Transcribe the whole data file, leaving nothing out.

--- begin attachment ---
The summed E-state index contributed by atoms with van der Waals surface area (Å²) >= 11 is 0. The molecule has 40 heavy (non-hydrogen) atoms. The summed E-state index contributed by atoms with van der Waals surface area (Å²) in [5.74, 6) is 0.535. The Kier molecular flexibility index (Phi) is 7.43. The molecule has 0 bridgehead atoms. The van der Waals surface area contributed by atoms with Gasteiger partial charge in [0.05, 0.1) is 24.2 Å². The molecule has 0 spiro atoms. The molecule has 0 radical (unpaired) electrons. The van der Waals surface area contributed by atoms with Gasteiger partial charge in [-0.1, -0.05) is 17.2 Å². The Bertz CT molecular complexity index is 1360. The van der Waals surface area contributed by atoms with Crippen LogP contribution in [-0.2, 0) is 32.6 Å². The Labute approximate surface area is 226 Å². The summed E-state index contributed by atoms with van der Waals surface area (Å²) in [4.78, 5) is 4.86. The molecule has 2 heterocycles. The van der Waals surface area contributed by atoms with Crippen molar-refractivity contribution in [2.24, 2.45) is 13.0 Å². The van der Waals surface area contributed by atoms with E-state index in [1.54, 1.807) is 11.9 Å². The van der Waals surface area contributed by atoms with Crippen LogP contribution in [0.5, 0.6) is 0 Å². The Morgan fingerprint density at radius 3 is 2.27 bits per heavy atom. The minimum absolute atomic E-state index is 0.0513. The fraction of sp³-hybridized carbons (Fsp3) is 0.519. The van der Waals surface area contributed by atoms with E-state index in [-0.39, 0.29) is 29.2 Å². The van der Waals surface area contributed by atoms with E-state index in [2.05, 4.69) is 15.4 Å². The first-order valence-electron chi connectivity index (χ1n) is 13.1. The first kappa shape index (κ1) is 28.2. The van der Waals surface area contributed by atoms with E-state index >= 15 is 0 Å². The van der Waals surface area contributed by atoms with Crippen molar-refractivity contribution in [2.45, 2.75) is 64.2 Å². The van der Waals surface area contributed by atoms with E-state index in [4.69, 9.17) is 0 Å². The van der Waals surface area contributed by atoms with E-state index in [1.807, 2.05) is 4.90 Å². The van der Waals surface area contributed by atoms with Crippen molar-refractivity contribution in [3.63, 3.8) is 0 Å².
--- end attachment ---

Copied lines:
The summed E-state index contributed by atoms with van der Waals surface area (Å²) >= 11 is 0. The molecule has 40 heavy (non-hydrogen) atoms. The summed E-state index contributed by atoms with van der Waals surface area (Å²) in [5.74, 6) is 0.535. The Kier molecular flexibility index (Phi) is 7.43. The molecule has 0 bridgehead atoms. The van der Waals surface area contributed by atoms with Gasteiger partial charge in [0.05, 0.1) is 24.2 Å². The molecule has 0 spiro atoms. The molecule has 0 radical (unpaired) electrons. The van der Waals surface area contributed by atoms with Gasteiger partial charge in [-0.1, -0.05) is 17.2 Å². The Bertz CT molecular complexity index is 1360. The van der Waals surface area contributed by atoms with Crippen LogP contribution in [-0.2, 0) is 32.6 Å². The Labute approximate surface area is 226 Å². The summed E-state index contributed by atoms with van der Waals surface area (Å²) in [4.78, 5) is 4.86. The molecule has 2 heterocycles. The van der Waals surface area contributed by atoms with Crippen molar-refractivity contribution in [2.24, 2.45) is 13.0 Å². The van der Waals surface area contributed by atoms with E-state index in [1.54, 1.807) is 11.9 Å². The van der Waals surface area contributed by atoms with Crippen LogP contribution in [0.5, 0.6) is 0 Å². The Morgan fingerprint density at radius 3 is 2.27 bits per heavy atom. The minimum absolute atomic E-state index is 0.0513. The fraction of sp³-hybridized carbons (Fsp3) is 0.519. The van der Waals surface area contributed by atoms with E-state index in [-0.39, 0.29) is 29.2 Å². The van der Waals surface area contributed by atoms with E-state index in [2.05, 4.69) is 15.4 Å². The first-order valence-electron chi connectivity index (χ1n) is 13.1. The first kappa shape index (κ1) is 28.2. The van der Waals surface area contributed by atoms with E-state index >= 15 is 0 Å². The van der Waals surface area contributed by atoms with Crippen molar-refractivity contribution in [2.45, 2.75) is 64.2 Å². The van der Waals surface area contributed by atoms with E-state index in [4.69, 9.17) is 0 Å². The van der Waals surface area contributed by atoms with E-state index in [1.807, 2.05) is 4.90 Å². The van der Waals surface area contributed by atoms with Crippen molar-refractivity contribution in [3.63, 3.8) is 0 Å².